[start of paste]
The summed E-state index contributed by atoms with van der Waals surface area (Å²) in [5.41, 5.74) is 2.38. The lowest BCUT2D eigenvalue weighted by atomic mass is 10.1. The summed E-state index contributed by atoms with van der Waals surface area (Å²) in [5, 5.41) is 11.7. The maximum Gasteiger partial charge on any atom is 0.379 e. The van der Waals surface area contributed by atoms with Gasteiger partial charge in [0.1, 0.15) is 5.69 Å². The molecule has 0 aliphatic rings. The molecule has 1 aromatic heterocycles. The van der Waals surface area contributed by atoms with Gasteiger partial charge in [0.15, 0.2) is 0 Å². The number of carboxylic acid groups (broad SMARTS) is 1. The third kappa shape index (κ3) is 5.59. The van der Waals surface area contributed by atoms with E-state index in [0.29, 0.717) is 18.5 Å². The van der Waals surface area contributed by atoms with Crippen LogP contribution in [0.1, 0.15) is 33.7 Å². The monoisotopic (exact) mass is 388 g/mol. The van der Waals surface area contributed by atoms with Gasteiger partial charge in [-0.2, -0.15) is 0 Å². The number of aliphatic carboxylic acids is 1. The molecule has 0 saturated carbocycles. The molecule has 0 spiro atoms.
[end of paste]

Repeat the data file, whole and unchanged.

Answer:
The summed E-state index contributed by atoms with van der Waals surface area (Å²) in [5.41, 5.74) is 2.38. The lowest BCUT2D eigenvalue weighted by atomic mass is 10.1. The summed E-state index contributed by atoms with van der Waals surface area (Å²) in [5, 5.41) is 11.7. The maximum Gasteiger partial charge on any atom is 0.379 e. The van der Waals surface area contributed by atoms with Gasteiger partial charge in [0.1, 0.15) is 5.69 Å². The molecule has 0 aliphatic rings. The molecule has 1 aromatic heterocycles. The van der Waals surface area contributed by atoms with Gasteiger partial charge in [0.15, 0.2) is 0 Å². The number of carboxylic acid groups (broad SMARTS) is 1. The third kappa shape index (κ3) is 5.59. The van der Waals surface area contributed by atoms with E-state index in [0.29, 0.717) is 18.5 Å². The van der Waals surface area contributed by atoms with Crippen LogP contribution in [0.1, 0.15) is 33.7 Å². The monoisotopic (exact) mass is 388 g/mol. The van der Waals surface area contributed by atoms with Gasteiger partial charge in [-0.2, -0.15) is 0 Å². The number of aliphatic carboxylic acids is 1. The molecule has 0 saturated carbocycles. The molecule has 0 spiro atoms.